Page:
Calls for child-abuse inquiry are rejected

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The Government has rejected calls for a full-scale public inquiry into abuse at children's homes in north Wales, in the aftermath of a police investigation which led to seven separate convictions.

William Hague, the Secretary of State for Wales, has accepted the recommendation, in a confidential report by Nicola Davies QC, on abuse allegations involving children's homes in Clwyd and Gwynedd, that a full judicial inquiry would not be appropriate or in the public interest.

The decision - which is expected to be announced by Rod Richards, the Welsh health and social services minister, in a written parliamentary answer today - effectively brings to a close one of the longest-running and most serious abuse scandals involving children in local authority care.

Ms Davies's report is understood to make a number of procedural and administrative recommendations, designed to ensure that the authorities act speedily and decisively to prevent abuse and to deal with allegations when they arise. But she rejected the case for a full-scale inquiry like that which led to the report on sexual abuse in Cleveland in 1988.

Ms Davies was appointed in May by John Redwood, Mr Hague's predecessor, to conduct an investigation into evidence - some of it going back 20 years - after the ending earlier this year of the last prosecution to result from a four-year police inquiry into allegations involving up to 46 children's homes.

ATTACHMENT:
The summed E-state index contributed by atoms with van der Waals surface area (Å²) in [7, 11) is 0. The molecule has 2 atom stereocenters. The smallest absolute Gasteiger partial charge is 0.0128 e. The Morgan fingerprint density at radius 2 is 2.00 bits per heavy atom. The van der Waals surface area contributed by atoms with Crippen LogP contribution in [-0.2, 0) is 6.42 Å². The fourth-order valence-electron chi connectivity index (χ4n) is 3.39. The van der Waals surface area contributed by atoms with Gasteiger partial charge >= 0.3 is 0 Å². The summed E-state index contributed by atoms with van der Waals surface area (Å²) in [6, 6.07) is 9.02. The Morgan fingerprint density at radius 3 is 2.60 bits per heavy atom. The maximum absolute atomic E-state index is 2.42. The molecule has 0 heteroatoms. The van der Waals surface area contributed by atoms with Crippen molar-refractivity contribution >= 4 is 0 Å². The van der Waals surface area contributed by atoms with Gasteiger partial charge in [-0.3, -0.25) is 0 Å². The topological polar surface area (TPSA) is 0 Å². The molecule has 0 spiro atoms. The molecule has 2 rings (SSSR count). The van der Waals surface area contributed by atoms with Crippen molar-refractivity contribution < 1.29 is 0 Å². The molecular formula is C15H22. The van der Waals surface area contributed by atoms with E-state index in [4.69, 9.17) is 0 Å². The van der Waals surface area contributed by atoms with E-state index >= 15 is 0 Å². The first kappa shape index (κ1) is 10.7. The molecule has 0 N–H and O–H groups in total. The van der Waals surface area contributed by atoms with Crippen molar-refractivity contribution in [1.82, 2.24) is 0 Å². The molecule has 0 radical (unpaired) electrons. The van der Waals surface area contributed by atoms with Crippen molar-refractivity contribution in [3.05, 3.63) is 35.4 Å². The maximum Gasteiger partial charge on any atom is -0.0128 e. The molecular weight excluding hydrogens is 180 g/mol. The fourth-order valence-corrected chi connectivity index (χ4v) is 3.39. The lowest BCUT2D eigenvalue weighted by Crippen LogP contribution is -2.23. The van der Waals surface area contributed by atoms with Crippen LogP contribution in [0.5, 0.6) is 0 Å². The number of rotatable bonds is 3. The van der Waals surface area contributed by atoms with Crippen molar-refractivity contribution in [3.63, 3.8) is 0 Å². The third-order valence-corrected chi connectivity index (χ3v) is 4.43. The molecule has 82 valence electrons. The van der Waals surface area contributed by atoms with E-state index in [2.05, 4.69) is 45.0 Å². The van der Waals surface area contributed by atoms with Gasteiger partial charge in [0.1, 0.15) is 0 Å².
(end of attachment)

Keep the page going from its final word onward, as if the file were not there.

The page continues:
John Allen was jailed in Chester for six years for committing sex offences against boys at the Bryn Alyn Home in Wrexham, where he had once been in charge.

The previous year, Peter Howarth, the former deputy head of a council- run home, Bryn Estyn, was sent to prison for 10 years after being found guilty of assaulting seven boys between 1974 and 1984.

An experienced and respected criminal lawyer, Ms Davies worked as a junior counsel for Dr Marietta Higgs and Dr Geoffrey Wyatt - the doctors at the centre of the investigation - during the Cleveland inquiry, and became the first woman barrister in Wales to become a QC.

During their investigation, which began in 1991 and is generally regarded as the longest of its kind, police took 2,000 statements involving 150 complaints. The Crown Prosecution Service received 58 files but only seven people were in the end convicted of offences against children.

At the time of Ms Davies' appointment, Malcolm King, chairman of Clwyd's social services committee, said there was a "real need" for the "fullest judicial inquiry".

He added: "Such an inquiry would ensure that all those who wish to raise matters or to have their questions answered would be assured of a hearing."